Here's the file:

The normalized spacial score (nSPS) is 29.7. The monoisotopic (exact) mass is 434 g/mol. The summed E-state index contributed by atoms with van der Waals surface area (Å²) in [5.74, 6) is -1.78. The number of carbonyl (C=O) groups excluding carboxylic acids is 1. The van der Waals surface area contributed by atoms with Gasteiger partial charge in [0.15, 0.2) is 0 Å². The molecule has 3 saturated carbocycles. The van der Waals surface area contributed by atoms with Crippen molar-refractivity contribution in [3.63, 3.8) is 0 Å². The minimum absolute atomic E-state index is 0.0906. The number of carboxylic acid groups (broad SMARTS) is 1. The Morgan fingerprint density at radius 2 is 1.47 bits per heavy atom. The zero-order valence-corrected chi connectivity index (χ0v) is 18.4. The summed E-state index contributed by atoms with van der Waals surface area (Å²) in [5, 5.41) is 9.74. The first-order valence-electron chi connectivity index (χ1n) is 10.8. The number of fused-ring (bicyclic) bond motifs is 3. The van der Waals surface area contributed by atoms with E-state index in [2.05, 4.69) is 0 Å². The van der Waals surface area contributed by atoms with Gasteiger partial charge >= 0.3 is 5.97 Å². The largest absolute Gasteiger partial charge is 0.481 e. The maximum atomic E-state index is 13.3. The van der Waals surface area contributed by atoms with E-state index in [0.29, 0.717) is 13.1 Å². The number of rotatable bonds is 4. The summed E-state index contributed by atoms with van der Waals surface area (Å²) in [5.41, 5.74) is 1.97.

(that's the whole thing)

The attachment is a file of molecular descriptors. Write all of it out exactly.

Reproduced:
The normalized spacial score (nSPS) is 29.7. The monoisotopic (exact) mass is 434 g/mol. The summed E-state index contributed by atoms with van der Waals surface area (Å²) in [5.74, 6) is -1.78. The number of carbonyl (C=O) groups excluding carboxylic acids is 1. The van der Waals surface area contributed by atoms with Gasteiger partial charge in [0.15, 0.2) is 0 Å². The molecule has 3 saturated carbocycles. The van der Waals surface area contributed by atoms with Crippen molar-refractivity contribution in [3.63, 3.8) is 0 Å². The minimum absolute atomic E-state index is 0.0906. The number of carboxylic acid groups (broad SMARTS) is 1. The Morgan fingerprint density at radius 2 is 1.47 bits per heavy atom. The zero-order valence-corrected chi connectivity index (χ0v) is 18.4. The summed E-state index contributed by atoms with van der Waals surface area (Å²) in [5, 5.41) is 9.74. The first-order valence-electron chi connectivity index (χ1n) is 10.8. The number of fused-ring (bicyclic) bond motifs is 3. The van der Waals surface area contributed by atoms with E-state index in [2.05, 4.69) is 0 Å². The van der Waals surface area contributed by atoms with Gasteiger partial charge >= 0.3 is 5.97 Å². The largest absolute Gasteiger partial charge is 0.481 e. The maximum atomic E-state index is 13.3. The van der Waals surface area contributed by atoms with E-state index in [0.29, 0.717) is 13.1 Å². The number of rotatable bonds is 4. The summed E-state index contributed by atoms with van der Waals surface area (Å²) in [5.41, 5.74) is 1.97.